Parent involvement in sports has become increasingly uncontrollable and is leading to
more violence on the field. The violence shown by the parents is being called youth sports rage
by sports psychologists. This aggression shown by parents compares to that shown by drivers
with road rage. Parent involvement reached its peak when to parents got into a fistfight over the
amount of contact in their son?s hockey practice. The fight broke out because one parent,
Thomas Junta, commented to the coach that he needed to control the checking. He believed that
his son had received an elbow after a hard check against the glass, in which the coach, Michael
Costin replied, ? That?s what hockey is all about!? After practice Junta approached Costin and
allegedly grabbed Costin?s shirt and ripped his gold necklace off, leading to a brief scuffle,
which gets broken up by rink security. Junta left the building and later returned with ?clenched
fists? knocked Costin down and proceeded to beat him into a coma. He beat Costin?s head with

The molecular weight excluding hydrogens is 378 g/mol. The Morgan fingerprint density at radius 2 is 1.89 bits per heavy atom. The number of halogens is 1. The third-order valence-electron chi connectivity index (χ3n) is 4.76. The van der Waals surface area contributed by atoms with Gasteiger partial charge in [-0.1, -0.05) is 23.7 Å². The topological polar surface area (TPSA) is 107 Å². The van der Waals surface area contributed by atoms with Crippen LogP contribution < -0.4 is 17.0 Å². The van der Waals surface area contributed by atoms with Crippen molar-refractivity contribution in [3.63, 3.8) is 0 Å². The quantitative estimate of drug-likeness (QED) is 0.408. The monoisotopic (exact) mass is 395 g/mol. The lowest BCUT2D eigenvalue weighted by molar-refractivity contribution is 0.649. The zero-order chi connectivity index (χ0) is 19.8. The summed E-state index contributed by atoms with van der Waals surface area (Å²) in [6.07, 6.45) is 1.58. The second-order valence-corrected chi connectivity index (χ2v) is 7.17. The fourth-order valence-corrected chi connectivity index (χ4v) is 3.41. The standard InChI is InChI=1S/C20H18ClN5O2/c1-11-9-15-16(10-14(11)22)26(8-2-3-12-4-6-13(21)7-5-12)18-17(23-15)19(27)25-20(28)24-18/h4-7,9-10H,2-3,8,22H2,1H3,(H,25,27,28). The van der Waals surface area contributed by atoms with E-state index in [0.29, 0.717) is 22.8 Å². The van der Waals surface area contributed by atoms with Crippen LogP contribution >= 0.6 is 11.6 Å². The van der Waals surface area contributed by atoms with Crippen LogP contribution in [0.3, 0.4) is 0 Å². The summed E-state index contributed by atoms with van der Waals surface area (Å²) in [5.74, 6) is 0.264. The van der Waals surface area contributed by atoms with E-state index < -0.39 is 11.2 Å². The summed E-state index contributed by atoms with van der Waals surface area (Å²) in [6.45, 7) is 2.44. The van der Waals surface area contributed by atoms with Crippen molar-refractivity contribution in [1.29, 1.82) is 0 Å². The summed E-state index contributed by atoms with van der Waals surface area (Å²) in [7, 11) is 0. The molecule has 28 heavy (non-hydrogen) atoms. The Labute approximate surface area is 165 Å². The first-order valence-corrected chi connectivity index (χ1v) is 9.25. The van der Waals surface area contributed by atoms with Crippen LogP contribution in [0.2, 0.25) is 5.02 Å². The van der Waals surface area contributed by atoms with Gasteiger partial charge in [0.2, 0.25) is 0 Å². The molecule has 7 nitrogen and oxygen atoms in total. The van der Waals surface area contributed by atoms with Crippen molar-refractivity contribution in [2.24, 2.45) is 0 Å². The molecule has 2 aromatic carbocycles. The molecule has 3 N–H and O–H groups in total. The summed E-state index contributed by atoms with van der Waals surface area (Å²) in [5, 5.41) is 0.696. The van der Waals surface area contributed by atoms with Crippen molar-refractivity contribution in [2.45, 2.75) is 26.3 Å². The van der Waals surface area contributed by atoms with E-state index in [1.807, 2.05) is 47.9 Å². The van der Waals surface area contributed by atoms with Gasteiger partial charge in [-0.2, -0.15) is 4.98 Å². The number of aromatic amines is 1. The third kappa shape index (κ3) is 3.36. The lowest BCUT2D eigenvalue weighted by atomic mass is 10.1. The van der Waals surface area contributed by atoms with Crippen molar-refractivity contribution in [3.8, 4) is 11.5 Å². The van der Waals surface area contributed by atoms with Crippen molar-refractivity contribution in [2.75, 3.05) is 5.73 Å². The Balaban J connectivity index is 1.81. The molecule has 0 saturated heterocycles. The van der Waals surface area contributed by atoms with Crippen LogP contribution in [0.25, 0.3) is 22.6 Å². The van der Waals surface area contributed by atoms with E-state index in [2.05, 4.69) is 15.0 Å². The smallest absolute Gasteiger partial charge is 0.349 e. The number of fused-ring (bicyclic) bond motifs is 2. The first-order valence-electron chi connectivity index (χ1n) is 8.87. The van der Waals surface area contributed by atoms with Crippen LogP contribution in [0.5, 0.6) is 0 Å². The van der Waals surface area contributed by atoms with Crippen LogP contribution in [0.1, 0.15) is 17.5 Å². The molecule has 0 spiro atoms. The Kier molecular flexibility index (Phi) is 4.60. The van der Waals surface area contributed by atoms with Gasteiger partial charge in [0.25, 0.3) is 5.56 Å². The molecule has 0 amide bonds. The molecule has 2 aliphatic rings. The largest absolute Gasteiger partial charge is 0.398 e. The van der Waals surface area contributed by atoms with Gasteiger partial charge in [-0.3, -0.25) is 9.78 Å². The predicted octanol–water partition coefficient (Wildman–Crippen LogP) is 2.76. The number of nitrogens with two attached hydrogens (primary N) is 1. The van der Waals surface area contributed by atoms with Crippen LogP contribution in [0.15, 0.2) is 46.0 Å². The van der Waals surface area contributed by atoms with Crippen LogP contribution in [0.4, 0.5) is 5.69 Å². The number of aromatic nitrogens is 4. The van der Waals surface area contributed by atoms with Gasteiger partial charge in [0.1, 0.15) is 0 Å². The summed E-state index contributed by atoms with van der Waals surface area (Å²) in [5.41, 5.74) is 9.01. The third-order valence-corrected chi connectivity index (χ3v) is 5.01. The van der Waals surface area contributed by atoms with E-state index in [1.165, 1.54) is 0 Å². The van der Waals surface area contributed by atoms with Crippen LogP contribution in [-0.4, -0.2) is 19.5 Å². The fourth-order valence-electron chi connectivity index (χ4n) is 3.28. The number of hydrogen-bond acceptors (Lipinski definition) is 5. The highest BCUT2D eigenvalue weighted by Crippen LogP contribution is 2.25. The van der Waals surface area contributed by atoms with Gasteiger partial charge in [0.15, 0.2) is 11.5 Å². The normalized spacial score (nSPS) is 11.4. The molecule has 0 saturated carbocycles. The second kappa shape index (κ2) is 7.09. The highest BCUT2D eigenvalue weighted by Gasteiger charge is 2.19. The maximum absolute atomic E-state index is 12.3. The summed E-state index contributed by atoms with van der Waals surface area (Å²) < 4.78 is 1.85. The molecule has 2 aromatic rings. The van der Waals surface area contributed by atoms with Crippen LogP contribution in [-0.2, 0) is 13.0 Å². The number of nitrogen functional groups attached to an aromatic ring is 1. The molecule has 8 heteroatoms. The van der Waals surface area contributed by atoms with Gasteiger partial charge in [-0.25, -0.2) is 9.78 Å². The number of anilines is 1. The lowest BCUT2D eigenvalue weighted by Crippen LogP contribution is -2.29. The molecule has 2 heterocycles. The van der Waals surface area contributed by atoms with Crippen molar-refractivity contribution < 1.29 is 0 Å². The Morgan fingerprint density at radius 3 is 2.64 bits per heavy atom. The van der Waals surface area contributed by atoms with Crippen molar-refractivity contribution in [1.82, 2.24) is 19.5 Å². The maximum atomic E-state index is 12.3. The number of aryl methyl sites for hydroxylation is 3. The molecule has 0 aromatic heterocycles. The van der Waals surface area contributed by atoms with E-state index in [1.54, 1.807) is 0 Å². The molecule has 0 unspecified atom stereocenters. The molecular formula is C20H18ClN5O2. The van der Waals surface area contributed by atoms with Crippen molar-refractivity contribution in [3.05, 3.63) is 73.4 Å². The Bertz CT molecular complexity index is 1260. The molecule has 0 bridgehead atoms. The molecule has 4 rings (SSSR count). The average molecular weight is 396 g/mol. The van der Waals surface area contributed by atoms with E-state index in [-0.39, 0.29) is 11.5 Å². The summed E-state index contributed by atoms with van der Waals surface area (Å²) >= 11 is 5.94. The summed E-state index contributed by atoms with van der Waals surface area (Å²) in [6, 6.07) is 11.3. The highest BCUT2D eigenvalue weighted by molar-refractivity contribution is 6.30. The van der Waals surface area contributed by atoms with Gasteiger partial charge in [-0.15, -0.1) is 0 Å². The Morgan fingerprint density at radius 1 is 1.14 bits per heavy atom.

his fists and banged his head against the hard rubber mats, while his kids watched. Bystanders
forced Junta off Costin but by the time the police had arrived Costin lay unconscious without a
pulse; the police arrested Junta on a charge of misdemeanor assault. Two days later Costin died
in a coma and the charge had been stiffened to manslaughter; Junta would receive twenty years
in prison if indicted. Similar events like this one have also taken place, one involving a former
professional baseball player and manager. In April 1999, Ray Knight former Cincinnati Reds
coach and player was charged with simple battery, disorderly conduct, and affray (fighting in a
public place). These charges came up after an altercation at his daughter?s softball game which
ended in Knight arguing with a referee for 15 minutes then punching him in the face.
Sports have also become to big for the athletes and spectators to participate in.